Congress

Watchdog groups push Senate, White House on Data Act

data abstract

A coalition of 18 non-profit government oversight groups and other interested associations are pushing the Senate to pass the Data Accountability and Transparency Act, known as the Data Act, a bill designed to create a system for tracking federal spending at a level of detail not currently available.

The groups, led by the Sunlight Foundation and Citizens for Responsibility and Ethics in Washington, urged swift passage of the bill in the Senate -- without the changes suggested by the Office of Management and Budget in a draft document.

In a letter to Sens. Tom Carper (D-Del.) and Tom Coburn (R-Okla.), the chairman and ranking member of the Senate Homeland Security and Governmental Affairs Committee, the groups cautioned that "the draft OMB language would hollow out the DATA Act’s central purpose: to transform federal spending from disconnected documents into open data -- standardized, structured, and available to citizens and policy makers. The revisions would also strip the DATA Act of its funding mechanism and supplant OMB in the Treasury Department's role."

The groups also sent a letter to President Barack Obama seeking clarification on the OMB draft. "We understand that the draft is not necessarily the official position of the administration and hope to have the opportunity to consult with OMB prior to its issuing any final recommendations. While some of our groups have had preliminary meetings with OMB and the White House on this issue, we were surprised by OMB’s draft proposal," they wrote.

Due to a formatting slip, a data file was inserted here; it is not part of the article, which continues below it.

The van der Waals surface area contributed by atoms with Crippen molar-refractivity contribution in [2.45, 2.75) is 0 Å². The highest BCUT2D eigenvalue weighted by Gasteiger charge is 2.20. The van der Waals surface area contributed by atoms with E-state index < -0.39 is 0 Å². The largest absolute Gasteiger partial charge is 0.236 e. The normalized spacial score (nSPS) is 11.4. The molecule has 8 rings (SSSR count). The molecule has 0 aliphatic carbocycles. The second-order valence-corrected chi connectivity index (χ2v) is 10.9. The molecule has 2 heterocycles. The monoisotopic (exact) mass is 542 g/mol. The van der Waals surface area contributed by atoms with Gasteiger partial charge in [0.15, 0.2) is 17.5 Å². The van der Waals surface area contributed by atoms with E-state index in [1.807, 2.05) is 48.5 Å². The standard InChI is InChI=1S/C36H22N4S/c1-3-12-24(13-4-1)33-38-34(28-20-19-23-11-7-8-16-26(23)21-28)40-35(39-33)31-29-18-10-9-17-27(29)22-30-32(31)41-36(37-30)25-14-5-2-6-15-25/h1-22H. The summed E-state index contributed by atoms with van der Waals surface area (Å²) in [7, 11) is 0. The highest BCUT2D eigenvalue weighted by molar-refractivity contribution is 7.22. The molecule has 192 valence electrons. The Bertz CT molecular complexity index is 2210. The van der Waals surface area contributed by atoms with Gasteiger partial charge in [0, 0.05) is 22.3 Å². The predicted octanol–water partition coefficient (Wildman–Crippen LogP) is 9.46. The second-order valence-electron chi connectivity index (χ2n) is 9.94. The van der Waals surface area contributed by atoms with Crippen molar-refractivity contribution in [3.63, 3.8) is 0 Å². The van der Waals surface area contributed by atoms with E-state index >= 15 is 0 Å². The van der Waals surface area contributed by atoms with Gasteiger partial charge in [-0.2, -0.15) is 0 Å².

The groups signing the letter include the Center for Responsive Politics, the Data Transparency Coalition, whose director, Hudson Hollister, helped write the Data Act as a legislative staffer, the American Library Association, and Gun Owners of America.

The legislation would consolidate federal spending on contracts, grants, and loan programs on the USASpending.gov website, using common data elements to identify government programs and the recipients of federal funds. Agencies would be required to submit all spending data to a centralized portal in machine-readable form and would be accountable for the quality, completeness and accuracy of their data. The House passed the measure 388-1 in November. A Senate version of the bill introduced by Sen. Mark Warner (D-Va.) has won committee approval and is awaiting action by the full chamber.

About the Author

Adam Mazmanian is FCW's senior staff writer, and covers Congress, health IT and governmentwide IT policy. Connect with him on Twitter: @thisismaz.

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